(Exposition: Andy, an educated banker, is sentenced to Shawshank Prison for the (supposed) murder of this wife. There, Andy is befriended by Red, a wise and pragmatic con who knows more about how things are done in Shawshank than anyone. In the previous sequence, Andy locked himself in the Warden's office and broadcasted a Mozart record over the loudspeakers for the whole prison to hear. Andy was given two weeks in "the hole" for this. Here, he returns to his friends for the first time since.)

150    INT -- MESS HALL -- DAY (1955) 1 50

        Hey. It's the mystero. Couldn't play somethin'
        good, huh? Hank Williams?

        They broke the door down before I
        could take requests.

        Was it worth two weeks in the hole?

        Easiest time I ever did.

        Shit. No such thing as easy time in
        the hole. A week seems like a year.

        I had Mr. Mozart to keep me company.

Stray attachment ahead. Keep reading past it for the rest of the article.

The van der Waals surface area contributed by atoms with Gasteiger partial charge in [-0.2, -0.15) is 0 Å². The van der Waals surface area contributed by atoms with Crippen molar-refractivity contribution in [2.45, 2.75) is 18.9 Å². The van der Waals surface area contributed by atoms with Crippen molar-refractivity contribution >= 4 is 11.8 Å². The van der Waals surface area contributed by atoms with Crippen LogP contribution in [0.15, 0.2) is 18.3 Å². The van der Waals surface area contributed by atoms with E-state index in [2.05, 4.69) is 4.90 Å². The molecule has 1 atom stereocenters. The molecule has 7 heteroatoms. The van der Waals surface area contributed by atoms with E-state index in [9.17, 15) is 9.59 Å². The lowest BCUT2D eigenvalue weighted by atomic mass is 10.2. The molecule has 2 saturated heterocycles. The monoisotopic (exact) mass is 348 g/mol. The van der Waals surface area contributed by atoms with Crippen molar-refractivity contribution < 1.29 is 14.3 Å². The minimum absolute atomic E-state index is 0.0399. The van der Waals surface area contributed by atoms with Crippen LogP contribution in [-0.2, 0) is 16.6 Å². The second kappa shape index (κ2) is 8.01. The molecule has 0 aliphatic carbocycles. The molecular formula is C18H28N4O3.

Hardly felt the time at all.

        Oh, they let you tote that record
        player down there, huh? I could'a
        swore they confiscated that stuff.

            (taps his heart, his head)
        The music was here...and here.
        That's the one thing they can't
        confiscate, not ever. That's the
        beauty of it. Haven't you ever felt
        that way about music, Red?

        Played a mean harmonica as a younger
        man. Lost my taste for it. Didn't
        make much sense on the inside.

        Here's where it makes most sense.
        We need it so we don't forget.


        That there are things in this world
        not carved out of gray stone. That
        there's a small place inside of us